Symphony In Bossa By Minas

MinasPhiladelphia-based husband and wife duo Minas, comprised of guitarist/vocalist/composer Orlando Haddad and pianist/vocalist/composer Patricia King, have performed together over the past three decades in a variety of formats ranging from duo to ensemble to orchestra and big band. Haddad and King have combined their Brazilian and American roots to create a sound that merges north and south with big band jazz and Brazilian bossa nova – the result is an album 10 years in the making: Symphony in Bossa. This ambitious album serves as a monumental achievement for the Brazilian culture that they have dedicated their lives to preserving and spreading. The music includes fresh takes on old classics such as “The Girl from Ipanema,” “Quiet Nights,” “Triste,” “Waters of March,” and introduces three Minas originals, “Sinal Verde,” “Amazonia,” and “Only the Moon and the Stars.”

Symphony in Bossa features more than 60 musicians, including The Jazz Orchestra of Philadelphia, conducted by trumpeter Terell Stafford. The album is augmented by a string section and many guest artists, including Brazilians Leonardo Lucini (bass), Adriano Santos (drums), Zé Maurício (percussion), and Philadelphia’s own Larry McKenna (saxophone), John Swana (trumpet) and Tony Salicandro (flute). Orchestral arrangements were written by the late Philadelphia arranger and University of the Arts professor Bill Zaccagni (Bobby Ridell, Patti LaBelle), specifically for Minas.

In 2004, Haddad & King began a collaboration with Zaccagni to create a large-scale work written specially for Minas, incorporating original compositions with traditional Brazilian repertoire and enhanced by big band and strings. “It is our hope that Symphony in Bossa expands the unique marriage of American big band jazz and Brazilian bossa nova into new musical realms,” states Haddad and King. The album is dedicated in memory of Zaccagni, who passed away in 2007, leaving Minas with the extraordinary gift of this music. “It represents some of his best writing,” comments Haddad and King. “It is a reflection of his passion for Brazilian music and big band jazz, resulting in sophisticated, imaginative and lush musical pieces.”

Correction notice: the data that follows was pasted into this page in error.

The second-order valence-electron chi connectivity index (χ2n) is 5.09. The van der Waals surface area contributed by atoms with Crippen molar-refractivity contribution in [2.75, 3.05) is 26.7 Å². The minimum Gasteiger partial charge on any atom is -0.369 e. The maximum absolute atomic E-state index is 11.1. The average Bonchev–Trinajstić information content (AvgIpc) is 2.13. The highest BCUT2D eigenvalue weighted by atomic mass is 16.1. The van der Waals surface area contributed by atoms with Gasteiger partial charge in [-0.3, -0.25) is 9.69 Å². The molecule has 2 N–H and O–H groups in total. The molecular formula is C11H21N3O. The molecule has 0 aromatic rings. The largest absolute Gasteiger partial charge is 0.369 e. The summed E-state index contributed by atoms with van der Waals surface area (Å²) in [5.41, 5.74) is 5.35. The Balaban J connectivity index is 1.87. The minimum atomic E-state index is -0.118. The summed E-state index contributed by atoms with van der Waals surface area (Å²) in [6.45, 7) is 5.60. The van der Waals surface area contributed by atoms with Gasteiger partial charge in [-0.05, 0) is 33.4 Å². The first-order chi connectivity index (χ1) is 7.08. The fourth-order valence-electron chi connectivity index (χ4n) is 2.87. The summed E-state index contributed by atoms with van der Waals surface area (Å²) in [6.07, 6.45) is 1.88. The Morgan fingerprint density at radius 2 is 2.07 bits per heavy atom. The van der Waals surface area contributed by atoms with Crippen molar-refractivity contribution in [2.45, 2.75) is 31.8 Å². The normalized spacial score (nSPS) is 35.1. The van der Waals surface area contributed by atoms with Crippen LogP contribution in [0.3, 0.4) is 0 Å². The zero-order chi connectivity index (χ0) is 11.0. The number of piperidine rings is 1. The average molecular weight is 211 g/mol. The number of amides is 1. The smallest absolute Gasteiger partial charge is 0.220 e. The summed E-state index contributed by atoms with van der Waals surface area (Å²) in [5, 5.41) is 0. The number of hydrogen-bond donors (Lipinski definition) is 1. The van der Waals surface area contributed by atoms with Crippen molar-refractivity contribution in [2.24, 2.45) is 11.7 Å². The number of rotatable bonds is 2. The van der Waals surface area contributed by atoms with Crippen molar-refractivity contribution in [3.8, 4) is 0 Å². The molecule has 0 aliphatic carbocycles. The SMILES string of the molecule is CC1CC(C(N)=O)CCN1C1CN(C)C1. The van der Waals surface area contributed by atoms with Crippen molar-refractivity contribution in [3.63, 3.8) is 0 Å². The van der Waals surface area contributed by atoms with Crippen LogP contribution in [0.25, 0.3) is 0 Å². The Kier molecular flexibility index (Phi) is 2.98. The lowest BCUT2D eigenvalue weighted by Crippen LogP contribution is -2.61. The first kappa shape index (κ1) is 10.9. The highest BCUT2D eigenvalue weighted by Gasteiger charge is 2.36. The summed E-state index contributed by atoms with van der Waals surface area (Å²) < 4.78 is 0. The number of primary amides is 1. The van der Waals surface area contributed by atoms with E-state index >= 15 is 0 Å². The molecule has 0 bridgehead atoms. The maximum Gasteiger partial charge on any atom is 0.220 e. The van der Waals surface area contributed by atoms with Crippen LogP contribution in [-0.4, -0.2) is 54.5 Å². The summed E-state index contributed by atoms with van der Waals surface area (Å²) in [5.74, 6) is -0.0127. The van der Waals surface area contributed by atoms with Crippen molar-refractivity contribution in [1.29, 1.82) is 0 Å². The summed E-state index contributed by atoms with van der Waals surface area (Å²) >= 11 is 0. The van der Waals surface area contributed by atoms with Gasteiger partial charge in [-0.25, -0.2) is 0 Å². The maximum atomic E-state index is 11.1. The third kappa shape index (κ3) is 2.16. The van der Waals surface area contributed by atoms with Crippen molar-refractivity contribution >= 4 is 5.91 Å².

One of the tracks included on Symphony in Bossa is the timeless composition “The Girl From Ipanema.” The Minas reissue commemorates the 50th anniversary of the song, as well as the album from which it stems – the quintessential Getz/Gilberto. The album and single won several Grammy® Awards including “Record of the Year” in 1965. Minas’ version of “The Girl From Ipanema,” while opening and closing with dreamy and ethereal instrumentals, maintains the essential elements of authentic bossa novas: Portuguese/English, male/female vocals, jazz/samba mix, nylon-string guitar/tenor saxophone vibe, cross stick/wood block beat. Nonetheless it is presented in a new arrangement in which exciting big band and lush strings interact with vocal melody lines and dialogue with the tenor saxophone solo, played by McKenna.

 



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